I had to decide how to travel from Dharwad to Mumbai. My meeting ended about noon. Then there are three choices: wait the night and take a morning’s flight from Dharwad to Mumbai, fly to Mumbai with a change in Bengaluru, drive to Goa and fly to Mumbai. In this season, right at the beginning of the monsoon, I decided that the third choice would be the most scenic; the route passes close to a very large tract of protected forest as it descends from the Deccan plateau to the Konkan coast by way of the Western Ghats. It also turned out to be the fastest.
We started an hour after noon, and I was told that the drive would be four hours long. I was not inclined to believe that. The map showed the distance to be 163 Kilometers. “Three hours,” I thought to myself, feeling a little annoyed with the driver when he hit a speed of 100 Kilometers and hour right outside Dharwad. I realized that I had no chance of photographing the very interesting road signs that began to appear right after we got on to the highway. The few roadside businesses petered out very soon. The last one that I saw had these impressively large tires. The highway was full of trucks which could have stopped for one of them.
In less than half an hour we had left these establishments behind. In India you are never too far from people. We passed smaller villages every few kilometers. Houses were generally of brick, with roofs of fired clay tiles. They seemed to use hardly any mortar, but often a few walls would be plastered and painted with bright chemical paint. The photo above shows a typical hut. I noticed that huts are generally built in the shade of a large tree. Summers must be killing up in these highlands.
I’d left without having anything to eat. The driver also wanted lunch, but he had a destination in mind. I kept looking out for roadside establishments, but couldn’t spot much. We’d left the farmlands behind, and were in forest now. The abandoned shack that you see in the photo above was typical of business premises in this area. Only a smatter of plastic garbage testified to the fact that it does serve food sometimes.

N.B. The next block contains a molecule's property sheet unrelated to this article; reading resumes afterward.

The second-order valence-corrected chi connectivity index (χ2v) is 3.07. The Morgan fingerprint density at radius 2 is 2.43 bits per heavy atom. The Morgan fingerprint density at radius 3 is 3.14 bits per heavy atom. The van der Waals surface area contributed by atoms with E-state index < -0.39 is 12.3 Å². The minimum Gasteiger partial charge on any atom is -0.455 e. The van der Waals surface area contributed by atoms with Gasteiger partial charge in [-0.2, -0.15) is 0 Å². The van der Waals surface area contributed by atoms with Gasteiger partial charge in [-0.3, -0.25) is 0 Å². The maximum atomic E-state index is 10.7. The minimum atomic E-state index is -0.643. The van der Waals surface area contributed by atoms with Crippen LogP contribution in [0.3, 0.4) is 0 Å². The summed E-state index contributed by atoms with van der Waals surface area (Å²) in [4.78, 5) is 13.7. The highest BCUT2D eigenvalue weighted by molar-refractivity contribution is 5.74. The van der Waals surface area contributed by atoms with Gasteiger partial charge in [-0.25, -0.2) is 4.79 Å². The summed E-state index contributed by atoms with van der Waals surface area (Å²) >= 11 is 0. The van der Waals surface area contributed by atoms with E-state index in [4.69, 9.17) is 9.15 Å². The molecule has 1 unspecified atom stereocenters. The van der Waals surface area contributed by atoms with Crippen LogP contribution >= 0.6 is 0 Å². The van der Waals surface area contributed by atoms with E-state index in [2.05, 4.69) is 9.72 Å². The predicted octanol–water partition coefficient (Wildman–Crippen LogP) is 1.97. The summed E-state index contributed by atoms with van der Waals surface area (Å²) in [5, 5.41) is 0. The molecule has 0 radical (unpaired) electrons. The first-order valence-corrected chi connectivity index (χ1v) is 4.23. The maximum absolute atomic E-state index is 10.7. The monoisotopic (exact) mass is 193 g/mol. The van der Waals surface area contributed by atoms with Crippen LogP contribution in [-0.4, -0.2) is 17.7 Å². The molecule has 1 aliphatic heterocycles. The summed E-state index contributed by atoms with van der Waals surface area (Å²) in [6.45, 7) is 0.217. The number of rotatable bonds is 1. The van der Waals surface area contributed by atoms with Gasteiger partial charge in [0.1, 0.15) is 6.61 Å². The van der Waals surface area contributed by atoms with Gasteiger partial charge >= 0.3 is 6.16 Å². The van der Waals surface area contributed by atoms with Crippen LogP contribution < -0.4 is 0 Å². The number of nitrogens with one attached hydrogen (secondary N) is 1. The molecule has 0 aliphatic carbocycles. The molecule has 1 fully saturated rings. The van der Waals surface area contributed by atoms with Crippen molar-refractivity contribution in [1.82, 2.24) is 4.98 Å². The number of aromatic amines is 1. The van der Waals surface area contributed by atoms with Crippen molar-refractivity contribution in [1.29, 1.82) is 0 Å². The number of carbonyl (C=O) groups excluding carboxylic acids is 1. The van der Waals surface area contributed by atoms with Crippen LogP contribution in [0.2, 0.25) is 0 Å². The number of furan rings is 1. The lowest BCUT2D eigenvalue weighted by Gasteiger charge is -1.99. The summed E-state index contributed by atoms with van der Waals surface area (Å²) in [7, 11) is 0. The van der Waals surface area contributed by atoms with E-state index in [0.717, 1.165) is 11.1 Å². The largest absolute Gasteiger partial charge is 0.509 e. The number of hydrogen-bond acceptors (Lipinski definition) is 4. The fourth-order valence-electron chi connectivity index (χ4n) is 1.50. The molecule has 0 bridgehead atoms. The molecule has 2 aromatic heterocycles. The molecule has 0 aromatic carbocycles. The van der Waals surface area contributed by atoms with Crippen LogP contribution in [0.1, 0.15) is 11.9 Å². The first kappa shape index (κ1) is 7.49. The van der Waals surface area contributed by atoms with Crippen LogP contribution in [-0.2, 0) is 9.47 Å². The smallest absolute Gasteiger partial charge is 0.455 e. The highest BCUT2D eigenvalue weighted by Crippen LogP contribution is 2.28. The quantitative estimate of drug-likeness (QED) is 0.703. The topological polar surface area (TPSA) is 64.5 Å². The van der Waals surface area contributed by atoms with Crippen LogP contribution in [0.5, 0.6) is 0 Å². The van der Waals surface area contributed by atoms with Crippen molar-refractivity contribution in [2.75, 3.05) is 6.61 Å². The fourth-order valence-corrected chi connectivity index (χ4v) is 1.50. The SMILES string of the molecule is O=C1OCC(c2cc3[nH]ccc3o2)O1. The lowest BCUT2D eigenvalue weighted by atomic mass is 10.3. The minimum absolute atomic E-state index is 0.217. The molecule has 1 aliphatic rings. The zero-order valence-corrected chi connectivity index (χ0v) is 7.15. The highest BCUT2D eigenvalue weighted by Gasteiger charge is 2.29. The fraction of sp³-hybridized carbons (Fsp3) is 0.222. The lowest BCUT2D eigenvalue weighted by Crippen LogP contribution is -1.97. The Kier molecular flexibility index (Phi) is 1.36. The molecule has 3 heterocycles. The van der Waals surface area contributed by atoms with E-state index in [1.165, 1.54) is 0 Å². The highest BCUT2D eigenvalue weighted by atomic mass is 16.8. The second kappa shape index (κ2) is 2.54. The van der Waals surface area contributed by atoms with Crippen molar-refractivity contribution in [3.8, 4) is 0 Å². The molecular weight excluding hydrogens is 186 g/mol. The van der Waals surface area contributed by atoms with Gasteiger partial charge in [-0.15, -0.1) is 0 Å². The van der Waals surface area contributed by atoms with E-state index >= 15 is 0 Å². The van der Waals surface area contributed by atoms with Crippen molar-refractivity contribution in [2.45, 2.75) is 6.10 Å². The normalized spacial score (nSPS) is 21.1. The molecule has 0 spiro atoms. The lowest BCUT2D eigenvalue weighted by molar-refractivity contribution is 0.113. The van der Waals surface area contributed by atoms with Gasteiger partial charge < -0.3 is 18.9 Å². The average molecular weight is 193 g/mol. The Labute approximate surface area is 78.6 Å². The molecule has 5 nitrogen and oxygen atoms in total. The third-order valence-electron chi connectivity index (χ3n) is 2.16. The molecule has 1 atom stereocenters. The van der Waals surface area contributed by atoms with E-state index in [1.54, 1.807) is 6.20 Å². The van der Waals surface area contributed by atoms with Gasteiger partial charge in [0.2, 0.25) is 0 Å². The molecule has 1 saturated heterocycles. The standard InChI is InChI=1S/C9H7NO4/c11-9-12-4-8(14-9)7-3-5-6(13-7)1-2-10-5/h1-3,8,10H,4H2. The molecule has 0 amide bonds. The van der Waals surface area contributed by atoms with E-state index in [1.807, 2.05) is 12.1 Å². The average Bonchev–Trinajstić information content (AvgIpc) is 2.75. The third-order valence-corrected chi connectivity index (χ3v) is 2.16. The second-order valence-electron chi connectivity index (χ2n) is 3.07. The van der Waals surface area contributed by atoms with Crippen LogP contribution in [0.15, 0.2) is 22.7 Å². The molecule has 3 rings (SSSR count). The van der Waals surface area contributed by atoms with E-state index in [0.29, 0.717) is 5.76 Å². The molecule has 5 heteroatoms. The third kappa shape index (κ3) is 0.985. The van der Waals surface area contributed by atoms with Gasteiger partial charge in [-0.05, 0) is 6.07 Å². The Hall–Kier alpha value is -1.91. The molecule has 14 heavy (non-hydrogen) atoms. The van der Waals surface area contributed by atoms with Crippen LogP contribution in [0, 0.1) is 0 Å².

The beautiful forest took my mind off my fast depleting levels of energy. I like taking stop-motion videos in rides like these. The video above is speeded up ten times. We covered a little more than ten kilometers through the jungle in the part of the video which you see above. The rain was a little intermittent drizzle, and the sun broke through every now and then. The nearly empty road, the watery light, and the green rain forest around us created a magic ambience. I was happy to have made this choice.
Around the midway point we pulled into a larger village called Ramnagar. A small eatery here was the place that the driver was aiming for. He’d told me earlier that the vada pav here was good. I ordered one and found it delicious. Crisp vada covering wonderfully spiced potato served in the usual sourdough pav, with some chopped onions and a garlic chutney. I’m too wimpish to bite into the optional fried green chili. I washed it down with a chai. A family on the road sat at the next table and had a lunch plate; the children asked why there were no noodles in this place. I was still a little peckish. I ordered a second. The driver was still on his chai. I stood outside the shop, taking in the sight of this roadside village as I finished my second vada pav.
We were a little more than halfway, and it had taken us two hours. The road would now rise into the ghats before descending quickly into the Konkan coastland. We started on the rise soon after the break. This was forest land. I saw a Hornbill fly above us, a little ahead. When I messaged this, the instant question that came back was “Which Hornbill?” What a horrible bunch of expert birders I talk to! I didn’t get that good a sighting, but I thought it was a Malabar pied Hornbill. The sighting had come and gone too fast to record. Soon we began to descend. Our snaking path took us repeatedly across a channel of water which grew as we descended. We stopped finally at a point where the road became wider with a culvert and a shoulder. Several cars were parked there, and groups of people were peering at the stream which flowed below the big culvert. Lower down this would apparently turn into the Dudhsagar waterfall. So we were at the beginning of the Mandovi river. The featured photo was taken here: the wooded lowlands are Goa.
The last bit of the drive took us through the charming villages of south Goa. I love this part of the country, but I always wonder about living next to a highway. I see beautifully painted houses, clean, with a little garden in front of it. The village store, the post office, a place of worship, and people striding about on work, stopping for a spot of gossip. We sped through it all. The video above shows part of this drive; if you look at it, watch the villages on the sides of the road. The large bridge that we cross is over the Zuari river. In one drive we crossed both of the main rivers of Goa!